This list is not complete. Other drugs may interact with rabeprazole, including prescription and over-the-counter medicines, vitamins, and herbal products. Not all possible interactions are listed in this medication guide.

Aciphex Side Effects
In Summary
Common side effects of Aciphex include: atrophic gastritis. See below for a comprehensive list of adverse effects.

For the Consumer
Applies to rabeprazole: oral capsule delayed release, oral tablet enteric coated

Along with its needed effects, rabeprazole (the active ingredient contained in Aciphex) may cause some unwanted effects. Although not all of these side effects may occur, if they do occur they may need medical attention.

Check with your doctor immediately if any of the following side effects occur while taking rabeprazole:

Less common
Bloating or swelling of the face, arms, hands, lower legs, or feet
cough or hoarseness
dark urine
dry mouth
fever or chills
general tiredness and weakness
light-colored stools
lower back or side pain
nausea and vomiting
painful or difficult urination
rapid weight gain
tingling of the hands or feet
unusual weight gain or loss
yellow eyes and skin
Rare
Bloody urine
continuing ulcers or sores in the mouth
convulsions (seizures)
difficulty with breathing
sore throat
unusual bleeding or bruising
unusual tiredness or weakness
Incidence not known
Back, leg, or stomach pains
bleeding gums
blood in the urine or stools
bloody, black, or tarry stools
change in consciousness
clay-colored stools
cloudy urine
confusion about identity, place, person, and time
continuing nausea or vomiting
difficulty with swallowing
dizziness
drowsiness
fast heartbeat
general body swelling
general feeling of tiredness or weakness
greatly decreased frequency of urination or amount of urine
headache
high fever
hives, itching, or skin rash
holding false beliefs that cannot be changed by fact
increase in the frequency of seizures
joint or muscle pain
large, hive-like swelling on the face, eyelids, lips, tongue, throat, hands, legs, feet, or sex organs
loss of appetite
loss of consciousness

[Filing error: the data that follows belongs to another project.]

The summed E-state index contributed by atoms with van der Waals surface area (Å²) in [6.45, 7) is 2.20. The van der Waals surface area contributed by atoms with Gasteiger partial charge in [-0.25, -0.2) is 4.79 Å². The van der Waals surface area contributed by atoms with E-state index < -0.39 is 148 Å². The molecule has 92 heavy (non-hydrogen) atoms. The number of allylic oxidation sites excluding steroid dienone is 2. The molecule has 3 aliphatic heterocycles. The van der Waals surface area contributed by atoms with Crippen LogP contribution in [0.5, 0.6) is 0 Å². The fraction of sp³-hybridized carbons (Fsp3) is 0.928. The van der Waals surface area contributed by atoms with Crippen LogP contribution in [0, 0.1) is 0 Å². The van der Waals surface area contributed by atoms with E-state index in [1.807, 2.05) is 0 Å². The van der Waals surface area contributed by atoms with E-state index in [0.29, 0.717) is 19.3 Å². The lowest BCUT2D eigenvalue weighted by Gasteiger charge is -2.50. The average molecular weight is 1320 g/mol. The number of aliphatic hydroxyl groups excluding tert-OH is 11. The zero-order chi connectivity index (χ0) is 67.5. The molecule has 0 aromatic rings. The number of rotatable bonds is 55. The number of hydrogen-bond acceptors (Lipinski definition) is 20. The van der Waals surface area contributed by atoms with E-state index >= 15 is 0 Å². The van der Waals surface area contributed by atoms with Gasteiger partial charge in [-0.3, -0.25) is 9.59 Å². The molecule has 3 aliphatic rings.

mood or mental changes
muscle cramps
muscle pain or stiffness
muscle spasms (tetany) or twitching
no blood pressure
no breathing
no pulse
nosebleeds
pale skin
pinpoint red spots on the skin
puffiness or swelling of the eyelids or around the eyes, face, lips, or tongue
seeing, hearing, or feeling things that are not there
skin blisters
sores, ulcers, or white spots on the lips or in the mouth
swollen glands
tightness in the chest
trembling
unpleasant breath odor
unusual excitement, nervousness, or restlessness
vomiting of blood

Some side effects of rabeprazole may occur that usually do not need medical attention. These side effects may go away during treatment as your body adjusts to the medicine. Also, your health care professional may be able to tell you about ways to prevent or reduce some of these side effects. Check with your health care professional if any of the following side effects continue or are bothersome or if you have any questions about them:

More common
Bad, unusual, or unpleasant (after) taste
change in taste
Less common
Body aches or pain
congestion
constipation
diarrhea
excess air or gas in the stomach or intestines
feeling weak
full feeling
heartburn
numbness, tingling, pain, or weakness in the hands or feet
pain
passing gas
runny nose
sleepiness
swollen joints
tender, swollen glands in the neck
voice changes
Incidence not known
Blistering, peeling, or loosening of the skin
red, irritated eyes
red skin lesions, often with a purple center
For Healthcare Professionals
Applies to rabeprazole: oral delayed release capsule, oral delayed release tablet, oral tablet extended release

General
The most commonly reported side effects are headache, diarrhea, and abdominal pain.[Ref]

Gastrointestinal
Very common (10% or more): Diarrhea (up to 21%), abdominal pain (up to 16%), vomiting (up to 14%)
Common (1% to 10%): Nausea, constipation, flatulence, benign fundic gland polyps
Uncommon (0.1% to 1%): Dyspepsia, dry mouth, eructation
Rare (0.01% to 0.1%): Gastritis, stomatitis